The second axis is the settlement with dignity of francophone newcomers. Approximately 69% of our francophone population was not born in Alberta. How then do we ensure that francophones who come and settle in Alberta can grow and develop? Hence the importance, among other things, of intake and settlement services, employment services, the economic sector, occupational and technical training and recognition of credentials from other provinces and countries.
The third axis is promotion of the French language to the Alberta majority, to those who speak the language and to anglophones. More than 50% of Albertans support Canada's linguistic duality, and twice as many Albertans choose French as those who were born with French as their mother tongue. Consequently, how do we increase the prestige of the French language? Hence the importance, among other things, of French immersion in public schools and postsecondary institutions, communications, the promotion and development of bilingualism and linguistic duality as citizen values in Canada.
Like those of the Roadmap, the ACFA's objectives are to involve the population in linguistic duality and to support the community's development in a diverse range of key sectors for the development of the francophone community.
Here we have chosen to note two successes of the Roadmap for Canada's Linguistic Duality.
In Alberta, the initiatives funded by Citizenship and Immigration Canada through the Roadmap have made it possible to support a francophone immigration development network linking community players in order to meet the needs of francophone immigrants in the community; projects to promote tolerance and combat discrimination experienced by francophones who have immigrated to Alberta; cultural awareness activities organized by francophone welcome centres in Alberta in order to bring communities closer together; and the creation of tools to facilitate the integration of French-speaking immigrants, such as the website www.destinationalberta.ca and the directory of services for francophone newcomers to Alberta. These are thus investments that directly affect the French-speaking citizens of Alberta.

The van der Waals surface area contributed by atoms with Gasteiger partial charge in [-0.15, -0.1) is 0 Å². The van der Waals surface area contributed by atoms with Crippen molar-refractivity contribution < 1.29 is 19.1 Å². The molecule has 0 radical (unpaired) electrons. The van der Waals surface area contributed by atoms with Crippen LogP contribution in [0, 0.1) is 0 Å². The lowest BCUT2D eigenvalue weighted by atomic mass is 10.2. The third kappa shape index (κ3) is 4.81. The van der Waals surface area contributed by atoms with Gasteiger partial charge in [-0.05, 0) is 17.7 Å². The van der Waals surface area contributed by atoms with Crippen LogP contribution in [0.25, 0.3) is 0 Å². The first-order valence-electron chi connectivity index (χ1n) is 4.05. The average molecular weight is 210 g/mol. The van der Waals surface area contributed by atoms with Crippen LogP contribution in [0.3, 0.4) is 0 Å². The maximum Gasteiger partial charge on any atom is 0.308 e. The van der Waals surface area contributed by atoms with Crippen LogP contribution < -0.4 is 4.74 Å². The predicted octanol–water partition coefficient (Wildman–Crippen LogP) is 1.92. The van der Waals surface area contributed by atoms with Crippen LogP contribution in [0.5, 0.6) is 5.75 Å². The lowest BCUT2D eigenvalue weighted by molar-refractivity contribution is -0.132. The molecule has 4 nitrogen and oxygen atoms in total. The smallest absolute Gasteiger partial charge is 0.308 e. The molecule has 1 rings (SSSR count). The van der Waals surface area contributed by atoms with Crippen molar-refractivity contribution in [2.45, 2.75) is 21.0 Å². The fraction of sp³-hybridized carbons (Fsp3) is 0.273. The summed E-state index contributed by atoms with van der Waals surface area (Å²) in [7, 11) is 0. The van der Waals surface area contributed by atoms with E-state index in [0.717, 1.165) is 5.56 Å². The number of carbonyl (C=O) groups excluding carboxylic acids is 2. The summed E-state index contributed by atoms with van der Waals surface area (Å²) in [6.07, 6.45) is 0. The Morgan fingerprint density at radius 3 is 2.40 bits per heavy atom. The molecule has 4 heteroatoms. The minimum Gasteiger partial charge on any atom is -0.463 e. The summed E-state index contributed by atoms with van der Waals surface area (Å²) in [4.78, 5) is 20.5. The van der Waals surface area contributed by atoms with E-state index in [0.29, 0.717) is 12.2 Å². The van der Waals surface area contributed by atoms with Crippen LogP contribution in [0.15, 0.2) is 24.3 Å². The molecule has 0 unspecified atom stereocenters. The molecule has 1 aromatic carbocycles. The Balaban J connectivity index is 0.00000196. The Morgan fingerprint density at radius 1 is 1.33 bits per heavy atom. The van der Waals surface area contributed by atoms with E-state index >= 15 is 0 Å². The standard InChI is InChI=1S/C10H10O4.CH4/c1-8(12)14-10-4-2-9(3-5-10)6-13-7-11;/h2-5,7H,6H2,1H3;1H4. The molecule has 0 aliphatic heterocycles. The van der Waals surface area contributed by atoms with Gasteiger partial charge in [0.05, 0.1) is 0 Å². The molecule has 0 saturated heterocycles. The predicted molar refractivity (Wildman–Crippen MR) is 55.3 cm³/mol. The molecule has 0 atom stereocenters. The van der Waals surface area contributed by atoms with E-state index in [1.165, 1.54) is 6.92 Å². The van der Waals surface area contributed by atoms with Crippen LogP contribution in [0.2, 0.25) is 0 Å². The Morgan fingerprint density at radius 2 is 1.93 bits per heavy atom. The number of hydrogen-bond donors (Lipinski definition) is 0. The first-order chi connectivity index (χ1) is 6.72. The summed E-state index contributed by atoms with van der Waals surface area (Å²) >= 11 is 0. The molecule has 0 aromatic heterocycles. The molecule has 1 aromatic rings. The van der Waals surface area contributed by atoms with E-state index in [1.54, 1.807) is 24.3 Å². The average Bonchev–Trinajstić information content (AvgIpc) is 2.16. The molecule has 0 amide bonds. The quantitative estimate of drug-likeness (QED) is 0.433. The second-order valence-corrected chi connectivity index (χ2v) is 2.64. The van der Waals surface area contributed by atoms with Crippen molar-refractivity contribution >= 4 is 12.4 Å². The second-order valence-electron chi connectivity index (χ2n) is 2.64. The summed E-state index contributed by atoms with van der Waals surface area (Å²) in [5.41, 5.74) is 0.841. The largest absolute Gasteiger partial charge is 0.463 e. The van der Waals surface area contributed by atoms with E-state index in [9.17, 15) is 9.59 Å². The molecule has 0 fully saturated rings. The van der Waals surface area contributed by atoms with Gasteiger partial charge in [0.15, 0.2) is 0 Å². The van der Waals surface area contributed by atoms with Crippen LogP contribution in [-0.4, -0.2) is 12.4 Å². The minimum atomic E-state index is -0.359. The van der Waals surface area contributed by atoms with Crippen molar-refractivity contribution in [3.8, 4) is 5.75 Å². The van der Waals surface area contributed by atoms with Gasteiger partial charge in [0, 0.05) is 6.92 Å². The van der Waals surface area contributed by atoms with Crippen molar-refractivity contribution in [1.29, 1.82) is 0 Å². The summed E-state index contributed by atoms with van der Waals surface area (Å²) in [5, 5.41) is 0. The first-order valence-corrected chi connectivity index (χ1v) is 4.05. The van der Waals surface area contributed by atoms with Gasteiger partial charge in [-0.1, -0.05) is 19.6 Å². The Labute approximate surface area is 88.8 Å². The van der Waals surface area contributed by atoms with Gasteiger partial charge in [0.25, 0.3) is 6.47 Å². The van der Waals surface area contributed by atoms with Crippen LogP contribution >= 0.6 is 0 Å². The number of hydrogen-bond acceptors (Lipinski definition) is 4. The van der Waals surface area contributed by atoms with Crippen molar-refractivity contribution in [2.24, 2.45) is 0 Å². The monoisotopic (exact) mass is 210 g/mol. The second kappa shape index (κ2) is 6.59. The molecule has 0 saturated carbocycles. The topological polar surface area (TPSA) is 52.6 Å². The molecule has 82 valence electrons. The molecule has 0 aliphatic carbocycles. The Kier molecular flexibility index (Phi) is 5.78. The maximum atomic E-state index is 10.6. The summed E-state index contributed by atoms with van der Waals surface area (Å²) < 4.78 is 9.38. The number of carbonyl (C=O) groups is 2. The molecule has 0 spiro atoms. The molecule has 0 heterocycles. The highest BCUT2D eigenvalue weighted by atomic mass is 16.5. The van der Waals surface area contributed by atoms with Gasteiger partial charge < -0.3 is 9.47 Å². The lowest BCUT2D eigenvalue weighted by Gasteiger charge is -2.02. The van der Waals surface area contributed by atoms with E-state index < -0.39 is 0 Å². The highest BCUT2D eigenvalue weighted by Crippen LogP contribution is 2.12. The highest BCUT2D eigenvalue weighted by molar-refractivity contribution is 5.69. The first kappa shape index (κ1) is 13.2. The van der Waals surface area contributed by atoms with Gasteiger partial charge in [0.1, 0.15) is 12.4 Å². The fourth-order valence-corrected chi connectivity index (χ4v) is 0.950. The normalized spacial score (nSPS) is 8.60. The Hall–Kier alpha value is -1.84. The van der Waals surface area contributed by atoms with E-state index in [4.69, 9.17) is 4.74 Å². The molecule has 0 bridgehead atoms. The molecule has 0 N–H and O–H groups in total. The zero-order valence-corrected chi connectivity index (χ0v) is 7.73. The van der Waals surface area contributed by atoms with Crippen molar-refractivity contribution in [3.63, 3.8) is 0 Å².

In addition, in November 2009, the francophone community of Alberta learned that, through the Société Santé en français, Health Canada was investing $1 million of Roadmap investment money over three years. From the start, we knew where the funding was coming from, what amount had been allocated and what the timetable was.
At the invitation of the Réseau santé albertain, the community attended a round table meeting to determine needs and priorities. Three major community projects were selected and are currently being implemented. The officers responsible for the projects are being assisted in the process and must report on a regular basis.
The community is therefore responsible to the government. In our minds, this is a concrete example of a winning model in which a community and the government can work together to achieve their respective objectives.
To conclude, we would like to offer four recommendations.
First, we recommend that the Roadmap for Canada's Linguistic Duality be renewed. This federal government initiative has been and still is of capital importance for the vitality and linguistic duality of Alberta.
Second, if we want all Canadians to take part in linguistic duality, we must invest in its visibility and promotion. That will have the effect of reaching target clienteles and of ensuring that all Canadians sense a positive presence of both official languages.
Third, there must also be investment in the federal-provincial agreements. The Official Languages Act provides that the provincial jurisdictions must be respected. However, the provinces and municipalities are at the forefront in ensuring delivery of a number of direct programs and services to citizens. It is therefore imperative that there be a federal-provincial dialogue to ensure that Canadian citizens are well served in the official language of their choice and that programs and services be developed in both official languages.
Currently, $22 million has been allocated to this envelope at the national level. Of that amount, $650,000 is going to the Government of Alberta, which represents barely 3% of the agreement. This is utterly inadequate for the purpose of providing good service to Alberta's francophone population in the fields that are to be developed.
Lastly, if we sincerely want to support the official language minority communities and contribute to the development of direct programs and services for citizens, there must be a massive investment in the central point of the Roadmap, which is support for official-language minority communities. We have French-language schools, welcome and settlement centres, employment agencies and other services in French in Alberta because francophone community agencies detected the needs and subsequently mobilized the resources, raised awareness and marketed those services.
Consequently, we recommend that support for official-language minority communities, which currently represents only 2% of the Roadmap for Canada's Linguistic Duality, be increased.